A GUIDE TO BACKPACKING WASHINGTON’S OLYMPIC NATIONAL PARK – 7 LAKES BASIN HIGH DIVIDE
This guide to Backpacking Washington’s Olympic National Park for the 7 Lakes Basin is an absolutely amazing trek through wildflowers, in different terrains, with views of mountain ridgelines.
Not to mention the sounds of the trickling waterfalls and the tastes of the sweet berries that offer such a resetting perspective.
7 LAKES BASIN SPECS
The trail to the basin is 19 miles round trip with about 4,000 feet of elevation gain, and the highest point being about 5,000 ft
The trail is open from April until October. However, during July there are an abundance of wildflowers and spectacular colors that illuminate the trail,
Backpacking Washington’s Olympic National Park is most popular from mid-July till September, so going earlier in July would be best to beat the crowds.
As far as for water, there was plenty of water crossings for pumping water, so keeping a look-out for water designated spots was not necessary.
When it comes to planning out the locations you’d like to set up camp,
For safety purposes, I also recommend carrying a map on you for each area you’re backpacking, and this is a great waterproof map to reference here.
The map above shows all the campsites available and is great for referencing when booking the permits!
DAY 1: Jul 20th-21st Sol Duc Park
Starting from the Sol Duc Trailhead, quickly reaching the junction for the Seven Lakes Basin Loop within the first mile, alongside a roaring waterfall and a safety cabin. After passing the bridge to view the waterfall, take a left to reach Sol Duc Park
Starting to hike this direction allows for the first portion of the trip to be put towards using our body’s strength for the incline. Since this is a loop, what goes up must come down, and I personally prefer to descend once I’ve used up most of my strength. Plus, amping up the mileage for the first couple of days, and decreasing it for the last day helps tremendously.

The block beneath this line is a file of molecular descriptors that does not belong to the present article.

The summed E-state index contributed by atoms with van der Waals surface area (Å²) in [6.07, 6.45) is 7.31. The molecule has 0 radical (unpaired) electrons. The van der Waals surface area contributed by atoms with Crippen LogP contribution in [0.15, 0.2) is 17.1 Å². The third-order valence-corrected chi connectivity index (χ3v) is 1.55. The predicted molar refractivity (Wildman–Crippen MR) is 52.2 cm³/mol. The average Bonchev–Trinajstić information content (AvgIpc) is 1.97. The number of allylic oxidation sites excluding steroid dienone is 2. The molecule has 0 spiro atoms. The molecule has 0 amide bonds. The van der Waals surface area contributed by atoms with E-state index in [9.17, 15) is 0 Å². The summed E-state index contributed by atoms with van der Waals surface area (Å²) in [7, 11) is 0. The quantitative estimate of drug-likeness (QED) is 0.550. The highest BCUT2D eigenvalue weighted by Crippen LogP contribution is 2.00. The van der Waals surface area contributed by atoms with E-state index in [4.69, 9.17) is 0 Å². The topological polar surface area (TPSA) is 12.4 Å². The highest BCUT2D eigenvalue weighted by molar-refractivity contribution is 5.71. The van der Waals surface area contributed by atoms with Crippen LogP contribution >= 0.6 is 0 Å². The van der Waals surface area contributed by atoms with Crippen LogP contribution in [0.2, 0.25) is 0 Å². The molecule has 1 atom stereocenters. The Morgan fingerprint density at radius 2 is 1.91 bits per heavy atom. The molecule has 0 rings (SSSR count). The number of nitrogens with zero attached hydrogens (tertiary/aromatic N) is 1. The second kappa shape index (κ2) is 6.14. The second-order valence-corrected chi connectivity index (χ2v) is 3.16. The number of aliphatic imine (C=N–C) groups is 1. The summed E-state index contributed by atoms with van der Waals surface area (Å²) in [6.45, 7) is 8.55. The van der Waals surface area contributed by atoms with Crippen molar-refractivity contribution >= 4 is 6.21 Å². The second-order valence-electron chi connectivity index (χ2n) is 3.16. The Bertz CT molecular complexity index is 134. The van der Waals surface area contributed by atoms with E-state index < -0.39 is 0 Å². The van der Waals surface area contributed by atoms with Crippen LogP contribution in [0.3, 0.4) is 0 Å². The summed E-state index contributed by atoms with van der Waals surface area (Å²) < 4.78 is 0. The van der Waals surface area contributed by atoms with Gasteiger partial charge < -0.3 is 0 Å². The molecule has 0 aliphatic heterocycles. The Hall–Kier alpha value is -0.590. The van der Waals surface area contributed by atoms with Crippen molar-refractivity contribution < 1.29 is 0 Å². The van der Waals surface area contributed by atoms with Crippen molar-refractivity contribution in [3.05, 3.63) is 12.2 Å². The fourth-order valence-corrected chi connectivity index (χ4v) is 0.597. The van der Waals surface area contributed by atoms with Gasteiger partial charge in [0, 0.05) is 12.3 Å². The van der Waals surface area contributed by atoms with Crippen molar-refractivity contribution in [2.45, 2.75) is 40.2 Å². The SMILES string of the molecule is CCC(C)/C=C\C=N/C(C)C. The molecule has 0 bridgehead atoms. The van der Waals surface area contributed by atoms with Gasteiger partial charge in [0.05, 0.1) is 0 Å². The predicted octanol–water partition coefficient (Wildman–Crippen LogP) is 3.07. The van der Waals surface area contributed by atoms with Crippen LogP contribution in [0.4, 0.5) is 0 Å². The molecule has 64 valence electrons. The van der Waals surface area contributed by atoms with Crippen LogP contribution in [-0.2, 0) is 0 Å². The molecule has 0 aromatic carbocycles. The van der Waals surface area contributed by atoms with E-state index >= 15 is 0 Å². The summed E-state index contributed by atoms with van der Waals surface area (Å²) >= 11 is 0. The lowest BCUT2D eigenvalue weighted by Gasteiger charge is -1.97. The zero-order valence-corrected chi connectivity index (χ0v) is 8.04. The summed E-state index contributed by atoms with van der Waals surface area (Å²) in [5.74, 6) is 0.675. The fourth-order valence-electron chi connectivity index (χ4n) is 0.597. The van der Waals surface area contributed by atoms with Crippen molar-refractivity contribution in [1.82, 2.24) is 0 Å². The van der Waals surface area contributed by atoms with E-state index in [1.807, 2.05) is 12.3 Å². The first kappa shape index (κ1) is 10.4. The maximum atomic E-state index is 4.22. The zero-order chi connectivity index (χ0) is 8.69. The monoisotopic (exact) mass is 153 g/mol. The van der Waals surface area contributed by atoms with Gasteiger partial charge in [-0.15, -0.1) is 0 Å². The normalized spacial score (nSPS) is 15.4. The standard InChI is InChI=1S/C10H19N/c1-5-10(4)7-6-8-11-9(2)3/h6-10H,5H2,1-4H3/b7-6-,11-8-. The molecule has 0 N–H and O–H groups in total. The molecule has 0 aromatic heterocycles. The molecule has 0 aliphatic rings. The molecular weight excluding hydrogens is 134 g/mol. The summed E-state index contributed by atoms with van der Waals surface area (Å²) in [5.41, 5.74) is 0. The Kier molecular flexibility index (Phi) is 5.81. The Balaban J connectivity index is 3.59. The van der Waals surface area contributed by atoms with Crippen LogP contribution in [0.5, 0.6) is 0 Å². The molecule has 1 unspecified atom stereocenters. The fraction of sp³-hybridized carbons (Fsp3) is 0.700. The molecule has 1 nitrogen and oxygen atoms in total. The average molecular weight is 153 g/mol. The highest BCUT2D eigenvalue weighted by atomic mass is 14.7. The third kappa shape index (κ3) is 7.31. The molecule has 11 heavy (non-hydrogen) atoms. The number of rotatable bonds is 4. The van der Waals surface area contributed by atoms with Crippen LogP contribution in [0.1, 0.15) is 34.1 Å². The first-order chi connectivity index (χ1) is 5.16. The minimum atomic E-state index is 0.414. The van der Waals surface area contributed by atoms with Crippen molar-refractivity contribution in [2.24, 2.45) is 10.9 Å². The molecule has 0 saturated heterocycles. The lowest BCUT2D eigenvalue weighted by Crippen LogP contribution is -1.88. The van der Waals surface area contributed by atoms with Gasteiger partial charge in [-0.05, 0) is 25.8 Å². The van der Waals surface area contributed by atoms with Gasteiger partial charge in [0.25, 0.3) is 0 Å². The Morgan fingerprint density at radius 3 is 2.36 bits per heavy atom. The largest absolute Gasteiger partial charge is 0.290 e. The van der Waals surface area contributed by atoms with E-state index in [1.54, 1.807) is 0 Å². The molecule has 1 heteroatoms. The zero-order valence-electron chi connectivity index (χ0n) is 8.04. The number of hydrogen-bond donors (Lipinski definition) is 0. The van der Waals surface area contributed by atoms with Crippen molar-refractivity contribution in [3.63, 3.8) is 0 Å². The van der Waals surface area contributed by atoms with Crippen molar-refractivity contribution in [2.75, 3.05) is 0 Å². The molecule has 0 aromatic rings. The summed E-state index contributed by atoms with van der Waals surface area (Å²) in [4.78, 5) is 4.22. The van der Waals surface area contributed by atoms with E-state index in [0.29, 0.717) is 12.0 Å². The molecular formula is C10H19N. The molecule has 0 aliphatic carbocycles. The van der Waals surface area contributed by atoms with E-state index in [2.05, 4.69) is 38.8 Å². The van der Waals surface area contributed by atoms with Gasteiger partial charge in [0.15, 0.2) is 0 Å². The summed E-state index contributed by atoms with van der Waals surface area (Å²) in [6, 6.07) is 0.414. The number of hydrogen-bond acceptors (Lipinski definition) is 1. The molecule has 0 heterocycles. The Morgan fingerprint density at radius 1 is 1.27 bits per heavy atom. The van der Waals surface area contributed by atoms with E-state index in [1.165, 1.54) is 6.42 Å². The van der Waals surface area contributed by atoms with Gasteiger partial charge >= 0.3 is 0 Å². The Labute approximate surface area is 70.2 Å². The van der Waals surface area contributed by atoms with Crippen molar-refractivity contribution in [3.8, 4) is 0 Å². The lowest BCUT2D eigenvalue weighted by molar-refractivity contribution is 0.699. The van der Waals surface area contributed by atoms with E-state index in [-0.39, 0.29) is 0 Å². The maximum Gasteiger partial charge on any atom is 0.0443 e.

This first day’s trek to Sol Duc Park is around 7.5 – 8 miles, but there is a steep incline that comes along with that. However, the first day is extremely peaceful, being accompanied by all the wildlife, wildflowers, and beautifully green trees. It was so nice seeing green trees again after coming back from the desert of Arizona!
DAY 2: Jul 21-22nd Deer Lake
This day was very similar to the first day, an incline with a paced trek, and another 7.5 – 8 mile trek.
However, the views really started to open up, and quickly becomes the mid-point and highest point of the loop is the High Divide trail.
The High Divide Trail provides incredible views of Bogachiel Peak, Mount Olympus, the Hoh River Valley, Bailey Range, Seven Lakes Basin, and Sol Duc Valley along the way.
DAY 3: Jul 22-23rd Mink Lake /or/ Cabin with hot springs
With only 4 miles out of the loop, to the trailhead, this last day was mostly just descending through the rain forest and passing many beautiful waterfalls along the way.
Fair warning, though, the descent became steep and would be best accompanied by trekking poles. The trekking poles I prefer are these Black Diamond ones, here. The trekking poles take some weight off the knees while adding extra support for your body.
For this very last day we decided to backpack out to the hot springs nearby, instead of camping out at Mink Lake.